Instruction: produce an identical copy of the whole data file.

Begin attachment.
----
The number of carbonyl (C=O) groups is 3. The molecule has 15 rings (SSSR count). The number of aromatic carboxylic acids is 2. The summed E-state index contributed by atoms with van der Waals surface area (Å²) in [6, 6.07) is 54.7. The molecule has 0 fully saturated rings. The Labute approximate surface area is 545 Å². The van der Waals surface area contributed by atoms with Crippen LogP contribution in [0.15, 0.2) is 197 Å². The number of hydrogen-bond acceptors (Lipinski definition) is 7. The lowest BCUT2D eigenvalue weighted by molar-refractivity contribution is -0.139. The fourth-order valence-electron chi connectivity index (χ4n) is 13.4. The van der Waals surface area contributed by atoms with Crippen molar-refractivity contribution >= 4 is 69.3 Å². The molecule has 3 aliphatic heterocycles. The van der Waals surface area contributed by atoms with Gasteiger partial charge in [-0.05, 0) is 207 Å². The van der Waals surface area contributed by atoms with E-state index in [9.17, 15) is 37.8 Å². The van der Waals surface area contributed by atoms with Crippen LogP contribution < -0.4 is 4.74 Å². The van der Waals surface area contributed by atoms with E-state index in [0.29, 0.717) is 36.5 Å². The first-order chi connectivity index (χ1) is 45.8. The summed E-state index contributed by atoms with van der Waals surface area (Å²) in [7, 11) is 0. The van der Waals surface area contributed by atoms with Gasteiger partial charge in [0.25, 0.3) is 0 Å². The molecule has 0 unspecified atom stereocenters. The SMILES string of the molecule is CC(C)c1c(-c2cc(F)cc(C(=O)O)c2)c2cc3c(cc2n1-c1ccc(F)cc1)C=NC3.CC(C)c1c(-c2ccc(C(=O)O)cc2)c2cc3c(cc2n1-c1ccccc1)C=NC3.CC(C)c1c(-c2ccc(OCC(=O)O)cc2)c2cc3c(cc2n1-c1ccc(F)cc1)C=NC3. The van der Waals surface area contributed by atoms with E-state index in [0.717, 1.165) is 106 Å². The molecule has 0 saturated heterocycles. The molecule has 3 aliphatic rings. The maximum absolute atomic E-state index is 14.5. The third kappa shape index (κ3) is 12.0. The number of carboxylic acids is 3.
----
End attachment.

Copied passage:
The number of carbonyl (C=O) groups is 3. The molecule has 15 rings (SSSR count). The number of aromatic carboxylic acids is 2. The summed E-state index contributed by atoms with van der Waals surface area (Å²) in [6, 6.07) is 54.7. The molecule has 0 fully saturated rings. The Labute approximate surface area is 545 Å². The van der Waals surface area contributed by atoms with Crippen LogP contribution in [0.15, 0.2) is 197 Å². The number of hydrogen-bond acceptors (Lipinski definition) is 7. The lowest BCUT2D eigenvalue weighted by molar-refractivity contribution is -0.139. The fourth-order valence-electron chi connectivity index (χ4n) is 13.4. The van der Waals surface area contributed by atoms with Crippen molar-refractivity contribution >= 4 is 69.3 Å². The molecule has 3 aliphatic heterocycles. The van der Waals surface area contributed by atoms with Gasteiger partial charge in [-0.05, 0) is 207 Å². The van der Waals surface area contributed by atoms with E-state index in [9.17, 15) is 37.8 Å². The van der Waals surface area contributed by atoms with Crippen LogP contribution < -0.4 is 4.74 Å². The van der Waals surface area contributed by atoms with E-state index in [0.29, 0.717) is 36.5 Å². The first-order chi connectivity index (χ1) is 45.8. The summed E-state index contributed by atoms with van der Waals surface area (Å²) in [7, 11) is 0. The van der Waals surface area contributed by atoms with Gasteiger partial charge in [0.25, 0.3) is 0 Å². The molecule has 0 unspecified atom stereocenters. The SMILES string of the molecule is CC(C)c1c(-c2cc(F)cc(C(=O)O)c2)c2cc3c(cc2n1-c1ccc(F)cc1)C=NC3.CC(C)c1c(-c2ccc(C(=O)O)cc2)c2cc3c(cc2n1-c1ccccc1)C=NC3.CC(C)c1c(-c2ccc(OCC(=O)O)cc2)c2cc3c(cc2n1-c1ccc(F)cc1)C=NC3. The van der Waals surface area contributed by atoms with E-state index in [0.717, 1.165) is 106 Å². The molecule has 0 saturated heterocycles. The molecule has 3 aliphatic rings. The maximum absolute atomic E-state index is 14.5. The third kappa shape index (κ3) is 12.0. The number of carboxylic acids is 3.